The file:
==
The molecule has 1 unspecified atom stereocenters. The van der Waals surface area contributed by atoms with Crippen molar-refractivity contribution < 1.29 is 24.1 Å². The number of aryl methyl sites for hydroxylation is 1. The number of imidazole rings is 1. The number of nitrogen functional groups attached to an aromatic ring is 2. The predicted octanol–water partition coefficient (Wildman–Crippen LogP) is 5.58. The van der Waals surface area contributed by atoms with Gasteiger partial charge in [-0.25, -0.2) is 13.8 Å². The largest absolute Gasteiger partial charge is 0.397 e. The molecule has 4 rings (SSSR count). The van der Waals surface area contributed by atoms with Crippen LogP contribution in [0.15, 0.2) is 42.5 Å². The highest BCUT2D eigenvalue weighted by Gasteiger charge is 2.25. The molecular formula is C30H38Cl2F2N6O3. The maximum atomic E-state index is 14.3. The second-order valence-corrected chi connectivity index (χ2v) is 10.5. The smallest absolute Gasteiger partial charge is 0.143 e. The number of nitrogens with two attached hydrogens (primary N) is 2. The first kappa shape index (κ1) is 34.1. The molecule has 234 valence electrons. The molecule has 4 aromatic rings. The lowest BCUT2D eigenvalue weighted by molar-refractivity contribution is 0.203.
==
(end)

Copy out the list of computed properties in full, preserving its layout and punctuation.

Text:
The molecule has 1 unspecified atom stereocenters. The van der Waals surface area contributed by atoms with Crippen molar-refractivity contribution < 1.29 is 24.1 Å². The number of aryl methyl sites for hydroxylation is 1. The number of imidazole rings is 1. The number of nitrogen functional groups attached to an aromatic ring is 2. The predicted octanol–water partition coefficient (Wildman–Crippen LogP) is 5.58. The van der Waals surface area contributed by atoms with Gasteiger partial charge in [-0.25, -0.2) is 13.8 Å². The largest absolute Gasteiger partial charge is 0.397 e. The molecule has 4 rings (SSSR count). The van der Waals surface area contributed by atoms with Crippen LogP contribution in [0.15, 0.2) is 42.5 Å². The highest BCUT2D eigenvalue weighted by Gasteiger charge is 2.25. The molecular formula is C30H38Cl2F2N6O3. The maximum atomic E-state index is 14.3. The second-order valence-corrected chi connectivity index (χ2v) is 10.5. The smallest absolute Gasteiger partial charge is 0.143 e. The number of nitrogens with two attached hydrogens (primary N) is 2. The first kappa shape index (κ1) is 34.1. The molecule has 234 valence electrons. The molecule has 4 aromatic rings. The lowest BCUT2D eigenvalue weighted by molar-refractivity contribution is 0.203.